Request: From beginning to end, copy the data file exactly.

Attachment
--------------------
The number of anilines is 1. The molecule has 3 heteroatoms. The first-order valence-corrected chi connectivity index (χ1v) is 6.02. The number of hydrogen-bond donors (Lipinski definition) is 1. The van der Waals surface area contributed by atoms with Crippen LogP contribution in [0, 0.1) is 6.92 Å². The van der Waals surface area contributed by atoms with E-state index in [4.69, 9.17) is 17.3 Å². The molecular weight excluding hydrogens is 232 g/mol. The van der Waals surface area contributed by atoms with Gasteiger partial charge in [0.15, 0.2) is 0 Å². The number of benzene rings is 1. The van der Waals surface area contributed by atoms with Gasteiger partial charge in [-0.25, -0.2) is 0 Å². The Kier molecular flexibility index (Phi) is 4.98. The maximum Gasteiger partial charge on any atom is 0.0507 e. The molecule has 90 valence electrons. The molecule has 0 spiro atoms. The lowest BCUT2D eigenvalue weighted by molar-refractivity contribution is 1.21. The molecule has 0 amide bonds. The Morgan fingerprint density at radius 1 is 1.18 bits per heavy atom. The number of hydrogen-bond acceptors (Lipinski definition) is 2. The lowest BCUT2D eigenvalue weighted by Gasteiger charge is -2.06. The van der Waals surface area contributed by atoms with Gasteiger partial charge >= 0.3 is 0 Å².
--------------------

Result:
The number of anilines is 1. The molecule has 3 heteroatoms. The first-order valence-corrected chi connectivity index (χ1v) is 6.02. The number of hydrogen-bond donors (Lipinski definition) is 1. The van der Waals surface area contributed by atoms with Crippen LogP contribution in [0, 0.1) is 6.92 Å². The van der Waals surface area contributed by atoms with E-state index in [4.69, 9.17) is 17.3 Å². The molecular weight excluding hydrogens is 232 g/mol. The van der Waals surface area contributed by atoms with Gasteiger partial charge in [0.15, 0.2) is 0 Å². The number of benzene rings is 1. The van der Waals surface area contributed by atoms with Gasteiger partial charge in [-0.25, -0.2) is 0 Å². The Kier molecular flexibility index (Phi) is 4.98. The maximum Gasteiger partial charge on any atom is 0.0507 e. The molecule has 90 valence electrons. The molecule has 0 spiro atoms. The lowest BCUT2D eigenvalue weighted by molar-refractivity contribution is 1.21. The molecule has 0 amide bonds. The Morgan fingerprint density at radius 1 is 1.18 bits per heavy atom. The number of hydrogen-bond acceptors (Lipinski definition) is 2. The lowest BCUT2D eigenvalue weighted by Gasteiger charge is -2.06. The van der Waals surface area contributed by atoms with Gasteiger partial charge >= 0.3 is 0 Å².